forester01

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About forester01

  • Birthday 07/09/1942

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  • Gender Male
  • Location Victoria, Australia
  1. G'day blokes & Ladies, I chose this topic because I know that most outdoor blokes are usually accompanied by a dog or two or three. Here in Australia - no matter in which state we're situated - we have a constant problem that at any tick of the clock you'll happen across a snake (a 'Joe Blake' to use the vernacular). Many of our snakes are as venomous and as deadly as the variety of rattlesnakes you have in the USA (yes, I watch regularly the 'I've Been Bitten', TV presentations which are based primarily in California). I spend a lot of my time in the bush here in Victoria - mostly in the ironbark forests which surround my home town - and in winter it's great for prospecting and although chilly at night, it makes for very comfortable prospecting temperature during the days. During all these expeditions my dog 'Roo (so named because he started life with a red nose, aka Rudolf, and not because he chases kangaroos) accompanies me and is a constant companion. Believe me, we've had many deep conversations and I know he understands every bloody word I say. Anyway, to get back to 'Roo my Labrador, in keeping with his breed which like many other hunting dogs, has a nose par excellence for whatever tastes good - or represents danger. I first noticed his nose for reptiles in our garden where he picked up on a blue tongued lizard, which is a harmless lizard about 12 inches long max, fairly thick in the body and will hiss when threatened by a Labrador (well, who wouldn't?). Well anyway this lizard is one of many which inhabits our gardens and does a heap of good by eating snails and slugs. Well 'Roo hated the poor bugger, eventually found it and mauled it to death, appeared to be proud of himself, grinned at me (the bloody murderer) and has been able to pick up on a snake ever since. Not too well known, but to a good dog a snake smells bad. Here in Oz at least, if you scrape a knife backward along a mature snake's scales you'll often find mites, fleas and other parasites. Dogs smell these and appear to know they're facing danger. Be this as it may - and whether I'm right or wrong - as long as my mutt barks at night to tell me of the proximity of a snake- or any other human predator - I'll be as happy as a pig in poo. Regards Forester
  2. Men & Women of July 4th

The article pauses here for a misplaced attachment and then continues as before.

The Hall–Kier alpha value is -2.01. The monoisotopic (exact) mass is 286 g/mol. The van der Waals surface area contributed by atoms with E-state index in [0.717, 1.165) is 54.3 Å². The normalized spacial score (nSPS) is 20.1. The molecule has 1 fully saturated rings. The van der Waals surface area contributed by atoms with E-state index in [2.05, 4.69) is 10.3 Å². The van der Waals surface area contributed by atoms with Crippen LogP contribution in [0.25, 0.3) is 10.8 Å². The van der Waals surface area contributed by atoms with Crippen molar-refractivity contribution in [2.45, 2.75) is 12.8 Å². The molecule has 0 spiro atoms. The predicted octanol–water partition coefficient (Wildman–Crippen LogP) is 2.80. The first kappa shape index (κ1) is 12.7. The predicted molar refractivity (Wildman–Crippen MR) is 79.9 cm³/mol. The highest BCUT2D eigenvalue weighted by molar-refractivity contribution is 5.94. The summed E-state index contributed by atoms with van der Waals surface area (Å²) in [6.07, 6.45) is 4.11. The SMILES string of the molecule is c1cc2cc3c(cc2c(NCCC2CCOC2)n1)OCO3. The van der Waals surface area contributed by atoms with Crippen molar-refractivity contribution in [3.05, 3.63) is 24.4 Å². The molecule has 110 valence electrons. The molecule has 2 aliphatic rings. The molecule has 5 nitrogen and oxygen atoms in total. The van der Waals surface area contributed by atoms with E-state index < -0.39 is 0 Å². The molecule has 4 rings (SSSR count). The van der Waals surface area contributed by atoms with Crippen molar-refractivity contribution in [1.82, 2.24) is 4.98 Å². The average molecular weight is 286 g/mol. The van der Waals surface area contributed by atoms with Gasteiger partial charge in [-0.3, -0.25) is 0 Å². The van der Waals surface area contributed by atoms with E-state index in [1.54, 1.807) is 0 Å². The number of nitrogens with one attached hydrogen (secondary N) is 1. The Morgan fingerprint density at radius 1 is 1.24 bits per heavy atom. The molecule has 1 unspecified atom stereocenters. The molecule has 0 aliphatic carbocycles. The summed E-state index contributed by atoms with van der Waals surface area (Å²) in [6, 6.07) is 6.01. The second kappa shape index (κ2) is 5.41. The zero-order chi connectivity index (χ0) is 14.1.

Good day, Frosty, well said! The number of Australian Defence Force (ADF) personnel we're able to put into Afghanistan compared with the US Armed Forces is small in comparison, and like the USA, we have other commitments throughout our region. However the anxieties suffered by the families of our servicemen and women are identical to those of American service families. My eldest son is still with the infantry here in Oz, and has seen service in both East Timor and Sinai. He's currently stationed nearby within an hour's drive - but our army is small and infantry and other arms are rotating rapidly between an Australian posting and the next stint in Afghanistan. We share their worries. But neither my son nor his immediate family would have it any other way. Regards Forester
  3. Introduction from Down Under

    Goodonya Doc, I see you're from Las Vegas. I visited your city about two years ago whilst visiting with a mate now living in Mission Viejo, LA. I had a great time and ended up losing in grand style in 'The Venetian'. I believe my offsider referred to Vegas as 'Lost Wages'. By the time we drove north again I knew exactly what he was talking about. Great experience though and worth every cent. Forester
  4. Introduction from Down Under

    Hi Grubstake, thanks for the welcome. Unfortunately the only nuggets I've found lately are now in the possession of the ladies in my family, attached to chains to hang around their necks. I don't seem to be able to hang onto 'em for long. Forester
  5. Introduction from Down Under

    Well g'day to you too, Marco Forester
  6. Hi gents and ladies, I'm a prospector and outdoor writer from Australia. I found your site whilst surfing through prospecting sites througout the world (didn't find a single one in Russia). My interests are bush navigation with GPS, topo maps and compass; exploration for new gold patches, bush exploration and - when I have the time as a recently qualified pensioner - fishing and kayaking. I'm a retired Australian soldier with 28 yrs under the belt. I look forward to corresponding with your forum, learning something and hopefully giving something back. Cheers Forester